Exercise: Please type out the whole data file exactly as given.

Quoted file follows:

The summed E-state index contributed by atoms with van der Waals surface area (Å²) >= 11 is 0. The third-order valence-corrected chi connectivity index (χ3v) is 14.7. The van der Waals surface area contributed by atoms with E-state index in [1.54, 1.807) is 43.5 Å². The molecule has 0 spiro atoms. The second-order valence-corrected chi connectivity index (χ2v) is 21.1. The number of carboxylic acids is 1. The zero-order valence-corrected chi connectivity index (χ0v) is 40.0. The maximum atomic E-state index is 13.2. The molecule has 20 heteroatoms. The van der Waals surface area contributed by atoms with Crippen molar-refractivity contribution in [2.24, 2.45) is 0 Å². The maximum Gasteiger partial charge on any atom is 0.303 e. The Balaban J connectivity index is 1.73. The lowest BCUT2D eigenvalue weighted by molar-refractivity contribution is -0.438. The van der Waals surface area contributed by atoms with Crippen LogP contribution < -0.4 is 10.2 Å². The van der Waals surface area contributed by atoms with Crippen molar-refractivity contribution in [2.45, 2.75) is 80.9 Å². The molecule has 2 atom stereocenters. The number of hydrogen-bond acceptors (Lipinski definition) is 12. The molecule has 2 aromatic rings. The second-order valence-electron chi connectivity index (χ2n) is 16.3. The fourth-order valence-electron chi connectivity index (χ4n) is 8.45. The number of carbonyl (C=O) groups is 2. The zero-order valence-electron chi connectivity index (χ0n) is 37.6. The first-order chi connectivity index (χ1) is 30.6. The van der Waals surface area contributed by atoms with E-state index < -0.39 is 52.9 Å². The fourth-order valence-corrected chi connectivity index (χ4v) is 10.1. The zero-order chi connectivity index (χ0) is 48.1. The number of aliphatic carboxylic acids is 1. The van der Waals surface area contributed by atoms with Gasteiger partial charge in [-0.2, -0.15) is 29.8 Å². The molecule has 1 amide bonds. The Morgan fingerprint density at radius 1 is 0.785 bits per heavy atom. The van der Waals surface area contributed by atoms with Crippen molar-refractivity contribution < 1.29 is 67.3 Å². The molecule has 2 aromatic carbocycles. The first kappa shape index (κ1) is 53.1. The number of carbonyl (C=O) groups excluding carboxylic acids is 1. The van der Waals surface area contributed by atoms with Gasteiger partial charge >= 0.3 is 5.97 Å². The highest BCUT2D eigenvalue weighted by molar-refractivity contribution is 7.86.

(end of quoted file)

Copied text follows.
The summed E-state index contributed by atoms with van der Waals surface area (Å²) >= 11 is 0. The third-order valence-corrected chi connectivity index (χ3v) is 14.7. The van der Waals surface area contributed by atoms with E-state index in [1.54, 1.807) is 43.5 Å². The molecule has 0 spiro atoms. The second-order valence-corrected chi connectivity index (χ2v) is 21.1. The number of carboxylic acids is 1. The zero-order valence-corrected chi connectivity index (χ0v) is 40.0. The maximum atomic E-state index is 13.2. The molecule has 20 heteroatoms. The van der Waals surface area contributed by atoms with Crippen molar-refractivity contribution in [2.24, 2.45) is 0 Å². The maximum Gasteiger partial charge on any atom is 0.303 e. The Balaban J connectivity index is 1.73. The lowest BCUT2D eigenvalue weighted by molar-refractivity contribution is -0.438. The van der Waals surface area contributed by atoms with Crippen LogP contribution < -0.4 is 10.2 Å². The van der Waals surface area contributed by atoms with Crippen molar-refractivity contribution in [2.45, 2.75) is 80.9 Å². The molecule has 2 atom stereocenters. The number of hydrogen-bond acceptors (Lipinski definition) is 12. The molecule has 2 aromatic rings. The second-order valence-electron chi connectivity index (χ2n) is 16.3. The fourth-order valence-electron chi connectivity index (χ4n) is 8.45. The number of carbonyl (C=O) groups is 2. The zero-order valence-electron chi connectivity index (χ0n) is 37.6. The first-order chi connectivity index (χ1) is 30.6. The van der Waals surface area contributed by atoms with E-state index < -0.39 is 52.9 Å². The fourth-order valence-corrected chi connectivity index (χ4v) is 10.1. The zero-order chi connectivity index (χ0) is 48.1. The number of aliphatic carboxylic acids is 1. The van der Waals surface area contributed by atoms with Gasteiger partial charge in [-0.2, -0.15) is 29.8 Å². The molecule has 1 amide bonds. The Morgan fingerprint density at radius 1 is 0.785 bits per heavy atom. The van der Waals surface area contributed by atoms with Crippen molar-refractivity contribution < 1.29 is 67.3 Å². The molecule has 2 aromatic carbocycles. The first kappa shape index (κ1) is 53.1. The number of carbonyl (C=O) groups excluding carboxylic acids is 1. The van der Waals surface area contributed by atoms with Gasteiger partial charge >= 0.3 is 5.97 Å². The highest BCUT2D eigenvalue weighted by molar-refractivity contribution is 7.86.